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Stake Pointing Jig

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Project by RussInMichigan posted 07-07-2014 02:09 PM 2084 views 4 times favorited 4 comments Add to Favorites Watch

A friend of mine asked if I could convert some 2 by stock into pointed stakes he could use in his gardens. I thought a jig would be the best bet, and it would make for a consistent result.

I started the process by ripping the 2 X 4 and 2 X 6 stock into 2 X 2’s and cutting them to length.

The jig consisted of a base with a clamping device on it. I have blank table saw sled I use for throwing together jigs like this. The sled is just a piece of 3/4” Baltic birch plywood with a miter track runner. The clamping device here consists of a short piece of 2 X 6 screwed to the plywood then having two toggle clamps attached on top of it.

Photo four shows the jig with a stake clamped in place and a pile of the cutoffs. To make the point centered on the stake I positioned a stake so the blade would cut through the center of it. Then, as shown circled in photo 5, I marked the stake at the back edge of the 2 X 6. Then, for each of the stakes, I marked off the same distance from what was to be the pointy end and aligned that to the back edge of the 2 X 6.

Image 6 shows the result. They came out looking good.

Have a great day, lumberjocks.





4 comments so far

View CincyRW's profile

CincyRW

156 posts in 1114 days


#1 posted 07-07-2014 03:38 PM

Nice – I like the idea of a “blank sled” for things like this. It will be a shame to put those perfect points in the ground :)

View Jim Jakosh's profile

Jim Jakosh

17163 posts in 2569 days


#2 posted 07-07-2014 06:56 PM

Nice handy jig!!..............Jim

-- Jim Jakosh.....Practical Wood Products...........Learn something new every day!! Variety is the Spice of Life!!

View robscastle's profile

robscastle

3392 posts in 1668 days


#3 posted 07-07-2014 09:24 PM

they look good, nice presentation and explanation.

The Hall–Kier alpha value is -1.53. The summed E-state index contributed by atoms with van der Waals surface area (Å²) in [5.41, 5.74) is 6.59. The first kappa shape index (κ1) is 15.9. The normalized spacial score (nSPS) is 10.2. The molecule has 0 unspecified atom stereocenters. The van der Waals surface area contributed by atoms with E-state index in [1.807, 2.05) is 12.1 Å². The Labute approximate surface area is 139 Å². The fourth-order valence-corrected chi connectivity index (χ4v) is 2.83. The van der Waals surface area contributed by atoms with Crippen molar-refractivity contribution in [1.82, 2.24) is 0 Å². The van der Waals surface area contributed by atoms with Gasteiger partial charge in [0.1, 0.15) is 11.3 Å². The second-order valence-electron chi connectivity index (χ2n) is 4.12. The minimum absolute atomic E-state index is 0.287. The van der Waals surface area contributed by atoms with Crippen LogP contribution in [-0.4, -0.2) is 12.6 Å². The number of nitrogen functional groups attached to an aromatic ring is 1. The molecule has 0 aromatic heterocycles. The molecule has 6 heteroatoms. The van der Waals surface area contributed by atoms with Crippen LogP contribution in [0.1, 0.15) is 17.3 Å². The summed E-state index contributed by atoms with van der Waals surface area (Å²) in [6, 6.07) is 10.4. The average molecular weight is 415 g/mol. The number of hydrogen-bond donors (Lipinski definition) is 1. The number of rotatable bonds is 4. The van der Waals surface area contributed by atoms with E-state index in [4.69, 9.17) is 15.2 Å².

I hope your friend eliminated all the vampires from the garden!

You didnt mention the angle, not that its that important as they would still hurt.

-- Regards Robert

View RussInMichigan's profile

RussInMichigan

598 posts in 2245 days


#4 posted 07-08-2014 12:49 PM

Thank you for the feedback, lumberjocks.

CincyRW, the “blank” sled comes in handy for all sorts of ad hocuses. I use it to make circles and various polygons. I “joint” odd-shaped pieces with it. I’ve used it to put tenons on round and rectangular stock. I’ve splined corners with it, cut half-laps, and screwed fences to it to make coves. It really is handy. My workspace is only a couple hundred square feet so I don’t have a lot of room to keep dedicated jigs around. So, when a special need arises I reoutfit the “blank” sled, and I’m off and running.

Jim, we should have coffee somewhere near Woodcraft sometime soon.

Rob, my friend uses these stakes for lots of things in his garden, not just ridding it of all those pesky vampires. He uses them to make signs, for instance, as parts of his gardens are memorial spaces for family and friends. Some of the stakes are long(6-7 feet) and are put in the ground so two, three or four stakes criss-cross to function as trellises. It looks impressive to see the clematis and morning glories separate at ground level and then intermingling a few feet up. One year he used the stakes to suspend some old bed springs for plants to climb. He’s always coming up with new ways to use them.

The angle is about one in three/four. My friend is seventy something and can’t hammer blunt stakes anymore.

Have a great day, folks.

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